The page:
• Lay the clump on its side and insert two garden forks into the centre of the clump back to back.
  • Pull the fork handles outward and prise the clump apart.

If split clumps are still large, split again. Otherwise splitting can be done by hand, this time with two hand forks. Long roots can be cut and shortened by half. Plant slightly deeper than before as new roots will soon develop near the crown.

The best pampas grasses to grow

Cortaderia selloana ‘Pumila’

Cortaderia selloana 'Pumila'
© Adrian Bloom

The most popular cultivar. It takes its name from the Latin for dwarf, although once established, this is a cultivar that can end up with spectacular white plumes that reach more than two metres in height. Cortaderia selloana ‘Pumila’ stands up to our winter winds, and the plumes, though less fluffy, are still attractive in April. Height and spread: 1.5m x 1.2m. AGM. RHS H6, USDA 8a-10b.

Cortaderia selloana ‘Aureolineata’

Cortaderia selloana 'Aureolineata'

Sometimes sold as Cortaderia selloana ‘Gold Band’, this pampas grass has evergreen foliage that looks attractive in the garden most of the year and is striking in close-up. Height and spread: 1.8m x 1.2m. AGM. RHS H6, USDA 8a-10b.

Austroderia fulvida

Austroderia fulvida

A New Zealand grass that has moved from the Cortaderia genus to Austroderia. The arching, finely spaced flower heads reach over 2m and are nicely placed to having over lower plants. Summer flowering. Height and spread: 2m x 1m. RHS H5.

Cortaderia selloana ‘Sunningdale Silver’

Cortaderia selloana 'Sunningdale Silver'
© Adrian Bloom

Long spikes emerging in early autumn with large terminal inflorescences towering over 2m high. Hardy, but stems are easily broken without shelter from autumn winds. Shown here with Kniphofia tysonii and other perennials. Height x spread: 2.4-3m x 1.5m. RHS H6, USDA 8a-10b.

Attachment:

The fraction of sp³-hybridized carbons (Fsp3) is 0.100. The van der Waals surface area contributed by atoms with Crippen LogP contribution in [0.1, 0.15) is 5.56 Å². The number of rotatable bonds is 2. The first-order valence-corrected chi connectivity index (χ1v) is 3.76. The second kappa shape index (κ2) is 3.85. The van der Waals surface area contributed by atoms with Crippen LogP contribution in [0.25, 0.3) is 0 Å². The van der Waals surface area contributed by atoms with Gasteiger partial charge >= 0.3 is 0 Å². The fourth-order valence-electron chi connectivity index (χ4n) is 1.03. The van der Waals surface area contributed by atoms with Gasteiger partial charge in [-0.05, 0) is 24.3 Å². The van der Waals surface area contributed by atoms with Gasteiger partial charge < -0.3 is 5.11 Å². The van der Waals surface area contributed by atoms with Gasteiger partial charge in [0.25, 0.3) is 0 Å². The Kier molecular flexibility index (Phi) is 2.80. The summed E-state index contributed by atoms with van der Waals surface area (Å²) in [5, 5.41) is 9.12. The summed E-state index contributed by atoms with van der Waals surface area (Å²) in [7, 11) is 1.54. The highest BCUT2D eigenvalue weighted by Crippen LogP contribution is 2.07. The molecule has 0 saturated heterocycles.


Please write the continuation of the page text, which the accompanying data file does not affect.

Cortaderia selloana ‘Pink Phantom’

Cortaderia selloana 'Pink Phantom'
© Richard Bloom

Wispy inflorescences open as a striking pink, but fade to white. Arguably, the silvery white is a better match to the variegated foliage, which is broad and edged with white. Height and spread: 1.8m x 1.2m, perhaps taller in moister climates. RHS H6, USDA 8a-10b.

Cortaderia selloana 'Patagonia'

Cortaderia selloana 'Patagonia'
© Richard Bloom

For those who might find it useful to have an early flowering pampas grass – one that starts flowering in June rather than September. It was discovered by the American nurseryman Kurt Bluemel in the Argentinian province of Patagonia, and we have used it extensively for more than ten years in the Summer Garden at Bressingham, where its early performance has made an increasingly dramatic show. Height x spread: 1.5m x 1m. AGM. RHS H6, USDA 8a-10b.


Where to see and buy pampas grass

The Bressingham Gardens, Low Road, Diss, Norfolk IP22 2AA.Tel 07300 100445.
See website for details of opening times, and The Bressingham Gardens Nursery shop which offers some of the pampas grasses featured here.